In Commonwealth versus Reid, 2014WL4097636, August 20, 2014, the Supreme Court of Pennsylvania ruled in an appeal from the Court of Common Pleas of Philadelphia in a post conviction relief act matter. Justice Todd, writing for the court, held that claims presented in an amended or supplemental PCRA petition which had not received the approval of the lower court pursuant to rule 905A of the rules of criminal procedure will not be considered on appeal even if the PCRA judge addressed those issues on their merits.

Therefore, practitioners must be very careful to obtain leave of court when they file an amended PCRA petition or they will face a waiver of those claims on appeal.

third  circuit

By Burt Rose

Click for Opinion

The United States Court of Appeals for the third circuit has decided the case of United States vs Donohue, 2014 WL 4115949, on August 22, 2014. This was a government appeal from the grant of a motion to suppress by Judge Caputo in the United States District Court for the middle District of Pennsylvania. The panel was composed of judges Ambro, Greenberg and Barry; Judge Greenberg wrote the opinion for the panel. 

The Appellee  was a fugitive. The police arrested him and as he entered his son’s automobile and proceeded to conduct an extensive, continuous and lengthy search until they found a firearm and other evidence. The police had no information whatsoever about the automobile prior to the search. 

The District Court suppressed because the police had no information that the car contained contraband or other evidence of a crime and therefore there was insufficient probable cause even under the automobile exception.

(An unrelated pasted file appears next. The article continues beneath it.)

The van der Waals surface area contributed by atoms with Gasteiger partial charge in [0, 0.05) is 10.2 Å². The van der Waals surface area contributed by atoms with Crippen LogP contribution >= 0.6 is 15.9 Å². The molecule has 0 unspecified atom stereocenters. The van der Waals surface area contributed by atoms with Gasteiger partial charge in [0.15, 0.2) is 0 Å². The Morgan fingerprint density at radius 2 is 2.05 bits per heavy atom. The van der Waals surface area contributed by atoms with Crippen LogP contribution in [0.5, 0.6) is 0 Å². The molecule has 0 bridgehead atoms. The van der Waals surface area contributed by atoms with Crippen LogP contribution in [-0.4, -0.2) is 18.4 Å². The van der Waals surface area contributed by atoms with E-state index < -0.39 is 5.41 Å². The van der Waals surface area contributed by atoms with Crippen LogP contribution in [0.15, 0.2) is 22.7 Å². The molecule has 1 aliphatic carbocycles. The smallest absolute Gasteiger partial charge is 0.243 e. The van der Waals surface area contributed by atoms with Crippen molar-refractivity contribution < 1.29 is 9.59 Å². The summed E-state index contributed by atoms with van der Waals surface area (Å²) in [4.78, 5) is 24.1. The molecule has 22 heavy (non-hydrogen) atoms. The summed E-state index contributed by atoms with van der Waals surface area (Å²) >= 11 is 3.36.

The Court of Appeals reversed and found probable cause in view of the agent’s “extensive experience with fugitives who are likely to have false identification documents to be found in places where those items are ready and available to gather up and leave quickly, such as their cars.”

This decision reminds me of cases in which narcotics officers successfully testify that it is likely that drugs will be stored inside of a dealer’s home even if there is no information to indicate that such is the case as to that particular residence.

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Session schedule

The House and Senate return to session on September 15.

Sentencing Commission

September 3 – Commission on Sentencing strategic planning session- 3 p.m., dinner meeting- 6 p.m. Nittany Lion Inn, 200 West Park Ave., State College.  (formal notice)

September 4 – Commission on Sentencing policy committee meeting- 9 a.m., commission meeting- 9 a.m.. Nittany Lion Inn, 200 West Park Ave., State College.  (formal notice)

Public hearing

September 8– Senate Transportation and Judiciary Committees hold a joint hearing on the inadequacy of existing DUI laws.  Millersville University’s Ware Center, Lancaster. 10:30 a.m.

News items

Court: Mandatory Minimum Sentences Unconstitutional

Superior Court Frowns On Mandatory Sentencing Law

(Source:  Crisci Associates’ PA Capitol Digest)

Conservative columnist George Will writes about the 50th anniversary of the Criminal Justice Act

Click for story in the Washington Post